Sample rate, and the myth of accuracy


Hometracked has an interesting article on optimal sample rates at which to record.

Des McKinney writes:

The optimal sample rate at which to record is a matter of considerable debate. Proponents of recording at sample rates above 44.1 KHz typically claim that the higher frequencies yield greater detail. And while there’s a tradeoff – tracks recorded at 96 KHz need more than twice the storage space of those captured at 44 KHz – we’re assured that the increased detail means listeners hear more accurate recordings.

Don’t believe it. In recorded sound, accuracy is a myth.

Sample rateSamples per second defines the sampling rate. (© Graham Mitchell)

Des argues that mixing engineers strive to achieve transparency in mixes, in place of perfect accuracy. A mix should sound good on every system (studio monitors, stereo systems, iPod ear buds), not perfect on just one.

Read the article to see why Des thinks recording at sample rates above 44.1 KHz is only for few people.

On a similar note, check this article by Tweakheadz discussing 16 vs. 24-bit audio recording.

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  • Looza

    I think this is total bull and works only if you do not edit/pitch/modify those recorded tracks at all.

    Two reasons :

    1. Resolution of high frequencies.

    Take white noise (the real white one, not pink or brown noise), use any Filter-VST (Crayon-Filter for example), set your DAW to 44.1 and slowly close the filter on the white noise. Now set your DAW to 96 or whatever is the highest you can do and close the filter again, compare. The result should be very obvious.

    The point of all this : if you are fiddling around with higher frequencies in any of your tracks the higher your frequency-resolution the better.

    2. Pitching

    sample something in 44.1, pitch it around a little bit and if you stay at 44.1 you might run into a problem because your DAW has to interpolate alot. It’s abit like scaling a 100px bitmap to 95px, it will look strange too.

    So I am sticking to my 96/32-processing in renoise for sure.

  • Looza

    Note to 1. : With crayon filter and the white noise, if you set it at 44.1 khz there should be a very visible “break” where your noise (or any other sample) suddenly gets much darker/filtered because with 44.1khz a proper smooth filtering can be achieved only from around 11khz downward.

  • Des

    Re: “I think this is total bull”

    You raise good points, Looza, but in fairness, my article deals more with the myth that higher sample rates “sound” more accurate. To quote myself, “some audiophiles claim that recordings lacking these very high frequencies are less accurate. In this context, accuracy is a myth.”

    Sure, 96KHz gives you more information to work with, which might be important for filtering/pitching/whatever. But that’s a separate issue from the old saw that high sample rates simply sound better because they capture higher frequencies.


  • Looza

    First of all, sorry for the rude tone, I had a hangover including a headache and was in a quite bad mood. Instead of commenting on blogs on the internet I should have watched a DVD to calm down or something. I apologize.

    In term of “sound more accurate” I think this might be true for those classic examples of hihats and cymbals. Those are instruments with a very complex frequency range and I have to say that some of the battery-included cymbals which are sampled at 96/24 sound abit brighter and more sizzling than the other 44/16 ones I have and are definately easier to control in mixing, the 44-ones become quite “muffled” when you start to filter them. So this might make sense for a few selected instruments.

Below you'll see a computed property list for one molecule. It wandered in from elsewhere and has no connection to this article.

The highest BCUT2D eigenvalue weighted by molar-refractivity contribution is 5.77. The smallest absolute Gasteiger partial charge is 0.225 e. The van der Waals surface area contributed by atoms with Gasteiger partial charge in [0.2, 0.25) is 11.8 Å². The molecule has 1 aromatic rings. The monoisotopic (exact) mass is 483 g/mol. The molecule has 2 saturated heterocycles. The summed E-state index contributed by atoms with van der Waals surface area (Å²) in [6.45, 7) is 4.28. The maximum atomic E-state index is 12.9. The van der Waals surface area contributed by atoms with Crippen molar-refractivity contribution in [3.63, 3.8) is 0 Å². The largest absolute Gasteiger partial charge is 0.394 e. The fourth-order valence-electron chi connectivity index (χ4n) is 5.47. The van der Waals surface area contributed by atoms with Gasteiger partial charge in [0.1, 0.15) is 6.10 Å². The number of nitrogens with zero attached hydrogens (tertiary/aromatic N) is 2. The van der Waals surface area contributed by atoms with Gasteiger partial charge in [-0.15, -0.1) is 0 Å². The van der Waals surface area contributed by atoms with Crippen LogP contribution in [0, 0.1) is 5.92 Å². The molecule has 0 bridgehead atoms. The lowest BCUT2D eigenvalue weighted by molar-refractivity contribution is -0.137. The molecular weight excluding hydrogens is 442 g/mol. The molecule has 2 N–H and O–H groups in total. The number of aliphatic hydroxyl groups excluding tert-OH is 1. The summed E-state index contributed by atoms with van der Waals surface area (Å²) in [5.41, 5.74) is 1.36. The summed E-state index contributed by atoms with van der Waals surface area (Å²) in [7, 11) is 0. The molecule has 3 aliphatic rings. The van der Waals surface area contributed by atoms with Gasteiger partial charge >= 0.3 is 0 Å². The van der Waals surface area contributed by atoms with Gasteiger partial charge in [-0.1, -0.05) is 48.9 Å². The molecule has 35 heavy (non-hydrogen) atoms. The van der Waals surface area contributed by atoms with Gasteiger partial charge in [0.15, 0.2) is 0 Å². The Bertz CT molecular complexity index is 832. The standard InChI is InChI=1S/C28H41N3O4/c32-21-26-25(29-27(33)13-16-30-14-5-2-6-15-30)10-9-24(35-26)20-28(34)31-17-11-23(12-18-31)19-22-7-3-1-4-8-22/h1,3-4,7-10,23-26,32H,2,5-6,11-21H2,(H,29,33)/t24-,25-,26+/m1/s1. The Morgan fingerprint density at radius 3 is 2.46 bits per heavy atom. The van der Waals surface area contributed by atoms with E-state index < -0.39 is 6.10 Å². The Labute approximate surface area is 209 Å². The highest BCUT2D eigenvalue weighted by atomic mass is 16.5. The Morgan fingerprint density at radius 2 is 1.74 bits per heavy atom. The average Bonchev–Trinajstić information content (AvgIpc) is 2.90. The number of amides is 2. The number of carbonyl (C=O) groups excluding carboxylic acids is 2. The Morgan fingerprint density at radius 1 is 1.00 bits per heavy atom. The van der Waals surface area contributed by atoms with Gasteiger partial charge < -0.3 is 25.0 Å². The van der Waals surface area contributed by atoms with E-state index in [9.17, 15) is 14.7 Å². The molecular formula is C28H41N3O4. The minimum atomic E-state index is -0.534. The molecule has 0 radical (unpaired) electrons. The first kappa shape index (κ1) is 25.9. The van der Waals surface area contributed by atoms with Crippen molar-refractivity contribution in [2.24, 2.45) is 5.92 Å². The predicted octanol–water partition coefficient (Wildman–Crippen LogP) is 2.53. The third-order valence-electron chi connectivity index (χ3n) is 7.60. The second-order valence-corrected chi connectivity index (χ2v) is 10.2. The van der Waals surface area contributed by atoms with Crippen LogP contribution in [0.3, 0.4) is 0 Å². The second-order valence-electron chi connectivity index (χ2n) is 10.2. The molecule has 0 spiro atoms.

But again, as soon as you put your samples trough some heavy processing the more resolution you have the better, atleast in my opinion.

    (as a matter of fact, sample rates of 192khz seem abit over the edge for me. 88 or 96 is really enough).

    But in the end the music counts and not the technical details. (and the tb-909 has 6 bit and 12khz (I think))

  • The TR-909’s cymbals and hihats are said to have been sampled at 18KHz/6-bit.
    Thanks Des & Looza, you both bring up some good points!

  • The important part about recording at higher sample rates isn’t really because some people can sense >20kHz Frequencies. Even if they could, most microphones aren’t sensitive to these frequencies, so it becomes a mute point. When viewed on a spectrogram, most recordings at 96kHz are pretty empty between 20kHz and 48kHz. The most important reason for sampling at >44.1kHz, aside from pitch-shifting and other processing, is that a lowpass smoothing filter has to be placed at the Nyquist frequency in order to eliminate aliasing. As with all filters, the steeper the slope, the more it causes phase anomalies, especially near the cutoff frequency. Since there isn’t much extra room between 20kHz (the theoretical limit of human hearing) and 22.05kHz (the Nyquist frequency), the filter slope has to be especially steep, causing phase problems within the audible spectrum. If you record at a higher sample rate, say 96kHz, the filter is placed around 48kHz, well outside the range of human hearing, so the filter slope can be much more gradual. Because of this, the recording is, in fact, more accurate because the unwanted effect of the smoothing filter has been mitigated to a large degree.

    The idea that accuracy in recording is a myth is clearly ridiculous. While absolute accuracy is probably completely impossible, and very likely not even desirable, there is clearly a difference in accuracy between, for instance, an analog cassette recording and a modern digital recording on even the worst of professional equipment.


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